Firemen to the Rescue

About half an hour ago, I got a phone call. It was my landlord (female), asking if I could hear the alarm.

“What alarm?” I asked. I’d been in my one air-condiitoned room, as close to the air conditioner as possible.

Well, she explained, the burglar alarm had gone off, for obscure reasons perhaps connected to a blackout this afternoon, and there was a fireman in the house trying to fix it. (The local fire squad, it would seem, is of the friendly getting-cats-down-from trees sort, willing to perform good deeds over and above the dousing of fires.) He might need to come up to my third-floor garret apartment to deactivate the alarm. Sure enough, he did.

It was fairly obvious, once I stepped into the sauna that was the rest of my apartment, that there was an alarm going off somewhere on the outside of the house. The fireman, my landlord (male), and I trooped over to the nearest window. The fireman stuck his head out the window, pointed to the alarm somewhere on the side of the (sloped) roof a few feet away, and promptly stuck the rest of himself out the window so he could get closer.

My landlord (male) and I didn’t particularly want to watch, mostly out of a sense that if South Orange’s finest were to fall to his death while bracing his feet against the gutter and leaning on his back on the room trying to disconnect the alarm, it would be traumatic enough merely hearing the fall, without also seeing his fatal plunge as well. So we made (comparatively) small talk. My landlord (male), seeing my Pinky and the Brain print, commented that it must have been on in the 1990s, because the theme song contains the phrase, “Bill Clinton plays the sax.” This led him to start talking about the time he met Clinton. Clinton talked to him about The Mayor of Casterbridge, with great passion, for several minutes. Then Clinton turned to a nearby woman and started talking to her about radish farming with equally intense interest.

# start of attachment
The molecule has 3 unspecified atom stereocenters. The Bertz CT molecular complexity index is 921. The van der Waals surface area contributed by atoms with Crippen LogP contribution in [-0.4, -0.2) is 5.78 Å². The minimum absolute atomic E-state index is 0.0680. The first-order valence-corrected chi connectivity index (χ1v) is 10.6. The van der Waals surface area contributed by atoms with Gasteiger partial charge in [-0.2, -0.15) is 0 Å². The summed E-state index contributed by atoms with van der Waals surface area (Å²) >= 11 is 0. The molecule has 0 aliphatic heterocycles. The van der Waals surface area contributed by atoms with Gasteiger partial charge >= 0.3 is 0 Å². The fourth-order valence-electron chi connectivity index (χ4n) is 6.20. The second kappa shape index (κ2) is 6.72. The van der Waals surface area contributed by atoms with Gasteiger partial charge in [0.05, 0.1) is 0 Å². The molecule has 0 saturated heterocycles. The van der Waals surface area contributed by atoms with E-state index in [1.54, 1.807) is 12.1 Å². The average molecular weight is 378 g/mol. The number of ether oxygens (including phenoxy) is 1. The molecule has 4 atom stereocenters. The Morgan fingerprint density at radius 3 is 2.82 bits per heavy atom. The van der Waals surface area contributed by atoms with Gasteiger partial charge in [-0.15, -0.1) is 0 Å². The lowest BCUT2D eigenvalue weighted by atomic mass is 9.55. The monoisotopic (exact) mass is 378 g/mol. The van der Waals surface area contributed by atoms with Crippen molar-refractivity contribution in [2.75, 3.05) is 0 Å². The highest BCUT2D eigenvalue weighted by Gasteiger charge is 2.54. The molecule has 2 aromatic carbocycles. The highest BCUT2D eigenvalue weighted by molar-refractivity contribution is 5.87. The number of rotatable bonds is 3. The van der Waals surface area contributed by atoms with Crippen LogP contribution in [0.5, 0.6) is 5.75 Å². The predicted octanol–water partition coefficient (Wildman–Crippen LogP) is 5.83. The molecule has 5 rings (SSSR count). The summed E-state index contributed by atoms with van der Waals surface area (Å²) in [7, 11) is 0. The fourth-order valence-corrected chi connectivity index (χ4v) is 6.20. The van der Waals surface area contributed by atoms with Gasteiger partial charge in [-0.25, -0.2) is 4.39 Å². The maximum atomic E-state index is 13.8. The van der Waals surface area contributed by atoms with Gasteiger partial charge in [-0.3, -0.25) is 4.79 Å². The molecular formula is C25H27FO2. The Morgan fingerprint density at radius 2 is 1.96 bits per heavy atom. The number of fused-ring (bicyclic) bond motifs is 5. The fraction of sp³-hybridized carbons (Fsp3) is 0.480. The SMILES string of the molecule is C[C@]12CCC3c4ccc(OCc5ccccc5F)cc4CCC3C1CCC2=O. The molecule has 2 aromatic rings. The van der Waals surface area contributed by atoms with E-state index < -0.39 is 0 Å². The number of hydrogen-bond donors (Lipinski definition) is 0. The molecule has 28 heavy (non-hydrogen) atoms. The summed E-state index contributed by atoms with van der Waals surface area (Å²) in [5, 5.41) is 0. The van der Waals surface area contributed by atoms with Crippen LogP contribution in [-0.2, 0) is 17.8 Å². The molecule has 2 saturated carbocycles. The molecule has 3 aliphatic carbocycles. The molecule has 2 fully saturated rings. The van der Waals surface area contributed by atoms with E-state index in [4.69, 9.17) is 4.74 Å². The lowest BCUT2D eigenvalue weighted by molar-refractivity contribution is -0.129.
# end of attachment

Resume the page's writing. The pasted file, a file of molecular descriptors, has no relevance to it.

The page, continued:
At about this point, the alarm stopped and the fireman made his way back inside, none the worse for wear. I think we were more relieved than he was.

So why, I wanted to know, was there an alarm on the outside of the house, on the third floor roof? Apparently, the original owners had been quite the collectors. They regularly went on safari and had filled the house with stuffed bears, seashells, and other exotic treasures. They had needed an alarm system to protect the house when they went off to their other house … on St. Thomas. This explanation didn’t really answer my question, unless one assumes that collector-explorers are the sort of eccentrics who would stick an alarm bell and sensor on the outside of a house roof. Perhaps they were afraid that thieves would come along and stick a twenty-five foot ladder up on the side of the house and come in through a trap door from the crawl space above the attic. Perhaps it was the sort of derring-do they themselves would have gone in for, were they cat burglars instead of explorers. Perhaps they were cat burglars, too, or maybe even just cat burglars who had stolen all their stuffed bears and seashells.

In any event, my landlords (male and female) thought they had thoroughly deactivated and disconnected the alarm system when they moved in almost a decade ago. It would appear that they had not. I’m glad of it, because it sure livened up what had been a pretty uneventful evening.